Here is the actual quote from the essay Stephen Covey is referring to –

” … this common denominator of success is so big, so powerful, and so vitally important to your future and mine that I’m not going to make a speech about it. I’m just going to “lay it on the line” in words of one syllable, so simple that everyone can understand them.

The common denominator of success – the secret of success of every man who has ever been successful – lies in the fact that he formed the habit of doing things that failures don’t like to do.

It’s just as true as it sounds and it’s just as simple as it seems. You can hold it up to the light, you can put it to the acid test, and you can kick it around until it’s worn out, but when you are all through with it, it will still be the common denominator of success, whether you like it or not.”

This is all fine knowledge but nothing what is said above is actionable. The quotes above do not help provide a practical lens to differentiate important from the unimportant and how to deal with it.

Warren Buffet Goals List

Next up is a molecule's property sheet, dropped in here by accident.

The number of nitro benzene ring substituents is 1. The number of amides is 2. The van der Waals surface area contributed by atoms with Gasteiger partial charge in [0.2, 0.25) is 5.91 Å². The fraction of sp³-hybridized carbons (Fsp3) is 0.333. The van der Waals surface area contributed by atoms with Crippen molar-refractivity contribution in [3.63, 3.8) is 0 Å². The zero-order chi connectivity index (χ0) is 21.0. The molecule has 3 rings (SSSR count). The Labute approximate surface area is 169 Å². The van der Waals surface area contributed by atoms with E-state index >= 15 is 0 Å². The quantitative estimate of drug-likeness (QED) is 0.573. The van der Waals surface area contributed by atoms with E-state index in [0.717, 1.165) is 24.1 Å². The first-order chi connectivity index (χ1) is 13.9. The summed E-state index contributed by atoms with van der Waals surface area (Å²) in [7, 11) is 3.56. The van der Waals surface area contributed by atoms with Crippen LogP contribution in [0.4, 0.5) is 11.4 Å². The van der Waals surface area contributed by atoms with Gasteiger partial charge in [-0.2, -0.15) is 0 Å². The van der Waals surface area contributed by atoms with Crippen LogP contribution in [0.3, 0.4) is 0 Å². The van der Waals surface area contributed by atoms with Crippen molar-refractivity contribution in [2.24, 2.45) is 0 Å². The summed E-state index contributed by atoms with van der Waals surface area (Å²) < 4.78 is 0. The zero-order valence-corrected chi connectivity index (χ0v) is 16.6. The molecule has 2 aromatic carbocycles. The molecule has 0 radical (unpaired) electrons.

Here is a story I read about Warren Buffett giving his friend advice on how to figure out and achieve goals:

Warren asked his friend “make a list of the top 25 things you want to do in the next few weeks, months, years or even your lifetime (as applicable)”. He then asked his friend to circle the five most important things in the context of time considered. Warren then asked “but what about these other 20 things on your list that you didn’t circle? What is your plan for completing those?” His friend replied confidently “Well the top five are my primary focus but the other twenty come in at a close second. They are still important so I’ll work on those intermittently as I see fit as I’m getting through my top 5. They are not as urgent but I still plan to give them dedicated effort.”

To the friends surprise, Warren responded sternly, “No. You’ve got it wrong. Everything you didn’t circle just became your ‘avoid at all cost list’. No matter what, these things get no attention from you until you’ve succeeded with your top 5.”